Art market

Who are the art market's virtual winners?

As digital fatigue sets in, a little editing goes a long way with online viewing rooms—and sometimes a humble PDF with a few human touches makes a welcome break

Silicon trip: VR representations of Hauser & Wirth’s Menorcan outpost, which is due to open in 2021 Courtesy of Hauser & Wirth

Silicon trip: VR representations of Hauser & Wirth’s Menorcan outpost, which is due to open in 2021 Courtesy of Hauser & Wirth

We are all a little exhausted coming up with online content, admitted Lisa Spellman, the founder-director of New York’s 303 Gallery. She was speaking on an Art Basel webinar in May just after her gallery had opened a virtual booth on Frieze Viewing Room (the online edition of Frieze New York). With 303 also running three concurrent shows on its own website, it’s hard not to sympathise, as digital debilitation replaces art fair fatigue all round.

Other galleries have ventured even further into the virtual realm, particularly those with the deepest pockets. Hauser & Wirth has produced a virtual reality (VR) display of its otherwise unseen space in Menorca, complete with beautiful sunshine and supported by bespoke technology that it has offered to its artists.

Other recently launched platforms include Vortic, which has the potential to support augmented reality (AR) and VR technologies. Vortic already has 11 respected galleries on board and ambitious plans ahead.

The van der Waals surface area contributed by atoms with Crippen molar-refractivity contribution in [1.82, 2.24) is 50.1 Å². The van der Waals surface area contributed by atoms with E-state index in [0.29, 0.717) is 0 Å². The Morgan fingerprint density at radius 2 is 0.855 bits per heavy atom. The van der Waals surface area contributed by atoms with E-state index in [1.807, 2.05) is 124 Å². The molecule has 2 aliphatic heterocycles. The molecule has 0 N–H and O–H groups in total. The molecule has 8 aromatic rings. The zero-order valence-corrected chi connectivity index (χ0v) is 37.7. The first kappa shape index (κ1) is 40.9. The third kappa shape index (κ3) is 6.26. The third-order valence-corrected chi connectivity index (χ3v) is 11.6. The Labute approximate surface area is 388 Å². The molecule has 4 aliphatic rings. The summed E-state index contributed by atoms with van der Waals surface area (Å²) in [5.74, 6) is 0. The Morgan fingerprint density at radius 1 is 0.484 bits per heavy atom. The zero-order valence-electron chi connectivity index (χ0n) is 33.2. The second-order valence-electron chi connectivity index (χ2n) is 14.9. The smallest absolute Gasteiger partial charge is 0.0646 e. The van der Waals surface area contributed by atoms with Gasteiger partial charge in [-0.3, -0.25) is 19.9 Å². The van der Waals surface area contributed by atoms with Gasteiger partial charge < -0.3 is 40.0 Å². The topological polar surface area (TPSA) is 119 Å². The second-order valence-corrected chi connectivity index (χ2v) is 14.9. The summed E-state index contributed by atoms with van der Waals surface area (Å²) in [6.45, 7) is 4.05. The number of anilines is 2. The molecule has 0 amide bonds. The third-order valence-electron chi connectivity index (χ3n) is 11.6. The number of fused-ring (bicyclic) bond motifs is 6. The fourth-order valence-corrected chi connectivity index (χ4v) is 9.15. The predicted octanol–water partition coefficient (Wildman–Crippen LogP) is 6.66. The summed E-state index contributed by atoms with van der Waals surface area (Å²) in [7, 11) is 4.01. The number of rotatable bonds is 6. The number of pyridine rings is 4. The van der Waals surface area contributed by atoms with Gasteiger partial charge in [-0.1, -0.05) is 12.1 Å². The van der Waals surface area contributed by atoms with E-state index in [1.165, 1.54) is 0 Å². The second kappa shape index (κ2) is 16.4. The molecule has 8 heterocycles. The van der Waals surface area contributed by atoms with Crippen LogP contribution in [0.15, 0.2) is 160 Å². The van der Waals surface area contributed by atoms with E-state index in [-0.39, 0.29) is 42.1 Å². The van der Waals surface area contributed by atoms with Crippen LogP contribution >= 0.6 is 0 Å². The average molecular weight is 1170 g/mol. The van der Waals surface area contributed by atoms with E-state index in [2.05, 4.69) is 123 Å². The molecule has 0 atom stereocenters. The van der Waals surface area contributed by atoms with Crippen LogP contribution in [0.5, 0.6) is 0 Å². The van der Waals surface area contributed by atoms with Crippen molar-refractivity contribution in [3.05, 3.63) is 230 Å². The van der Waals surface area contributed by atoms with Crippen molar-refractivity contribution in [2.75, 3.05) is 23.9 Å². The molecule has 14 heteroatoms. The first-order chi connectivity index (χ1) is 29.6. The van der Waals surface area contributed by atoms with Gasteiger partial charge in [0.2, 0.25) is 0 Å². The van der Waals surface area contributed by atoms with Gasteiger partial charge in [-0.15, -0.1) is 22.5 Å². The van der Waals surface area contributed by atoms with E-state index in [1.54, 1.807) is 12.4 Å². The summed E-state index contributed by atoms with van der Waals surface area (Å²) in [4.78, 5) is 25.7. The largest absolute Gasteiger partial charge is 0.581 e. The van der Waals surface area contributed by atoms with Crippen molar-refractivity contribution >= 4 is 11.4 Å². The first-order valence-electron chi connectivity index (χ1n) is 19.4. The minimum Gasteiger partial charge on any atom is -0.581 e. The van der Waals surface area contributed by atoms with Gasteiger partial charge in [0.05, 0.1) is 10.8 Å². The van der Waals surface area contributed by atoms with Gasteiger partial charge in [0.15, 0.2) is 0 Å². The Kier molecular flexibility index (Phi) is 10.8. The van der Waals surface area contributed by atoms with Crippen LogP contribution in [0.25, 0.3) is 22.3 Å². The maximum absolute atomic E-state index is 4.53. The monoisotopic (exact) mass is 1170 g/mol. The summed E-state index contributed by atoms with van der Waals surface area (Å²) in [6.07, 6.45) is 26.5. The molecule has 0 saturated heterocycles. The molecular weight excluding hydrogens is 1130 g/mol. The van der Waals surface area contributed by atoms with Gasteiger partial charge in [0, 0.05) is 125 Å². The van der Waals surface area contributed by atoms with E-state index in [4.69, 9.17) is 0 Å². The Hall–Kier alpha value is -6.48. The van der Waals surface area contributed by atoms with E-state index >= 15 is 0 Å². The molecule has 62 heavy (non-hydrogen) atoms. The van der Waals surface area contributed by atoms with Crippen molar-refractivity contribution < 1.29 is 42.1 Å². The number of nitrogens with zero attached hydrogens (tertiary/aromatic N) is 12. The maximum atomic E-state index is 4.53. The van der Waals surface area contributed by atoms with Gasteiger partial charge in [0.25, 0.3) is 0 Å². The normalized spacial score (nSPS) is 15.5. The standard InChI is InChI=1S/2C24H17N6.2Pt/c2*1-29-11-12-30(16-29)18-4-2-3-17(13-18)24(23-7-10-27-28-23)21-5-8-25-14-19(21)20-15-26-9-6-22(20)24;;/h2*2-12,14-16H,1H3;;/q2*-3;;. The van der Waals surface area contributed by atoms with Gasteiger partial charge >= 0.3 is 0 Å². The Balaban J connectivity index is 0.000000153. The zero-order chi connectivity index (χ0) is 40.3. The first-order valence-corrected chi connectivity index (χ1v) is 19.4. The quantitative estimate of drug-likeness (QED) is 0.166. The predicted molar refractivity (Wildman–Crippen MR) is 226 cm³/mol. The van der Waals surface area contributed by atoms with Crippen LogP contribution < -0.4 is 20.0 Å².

But which of the new ways of seeing will emerge the most successful? It’s early days, but the VR and AR offerings are rather fun (once you can work out how to make them work), if not particularly transactional. The online art fairs—with dozens of works on view through hundreds of websites—are, however, more of a chore. The market observer and dealer Josh Baer recently posted a #sorrynotsorry statement on his newsletter: “I apologise—I looked at no-one’s online viewing rooms.”

Yet digital art fairs do seem to be generating sales. It is partly because they mark a time when collectors would buy anyway, so, in the absence of much other activity, why not still collect art (if you can)? Plus, it is debatable how many people went to art fairs to see art anyway, and there was plenty of buying based on jpegs already. The websites are improving, little by little, and we are gradually adjusting, too—both in terms of our eyes adapting to this curious, flat way of consuming art and to the Covid-crisis world we find ourselves in.

Generally, smaller seems to be better—a little editing saves much sifting for the viewer. David Zwirner’s Platform hosts just a single artist each from around a dozen galleries for a few weeks. It is highly digestible and looks curated, and Zwirner reported $1m of sales from its first three showings. The Eye of the Collector fair, which was due to launch in real life in May and so has only ever had a digital life, limited its website to 23 galleries and presented them in a simple, classy way.

And, credit where it’s due, one of the most successful virtual strategies has come from another mega gallery, Gagosian, whose time-limited focus on one artist a week, with one work on offer for just 48 hours, gives a sense of urgency and has resulted in the sale, among others, of Cecily Brown’s Figures in a Landscape 1 (2001) for $5.5m. Nice work, if you can get it.

Still, my favourite digital solution so far has been more old-school: an easy-to-navigate, searchable PDF catalogue for April’s Artmonte-carlo fair. It came complete with breaks to get you away from your screen, along with links to a classical music concert and a recipe for a grapefruit and asparagus starter, courtesy of a three-Michelin-star chef. Some welcome reminders of the joys of IRL—in real life.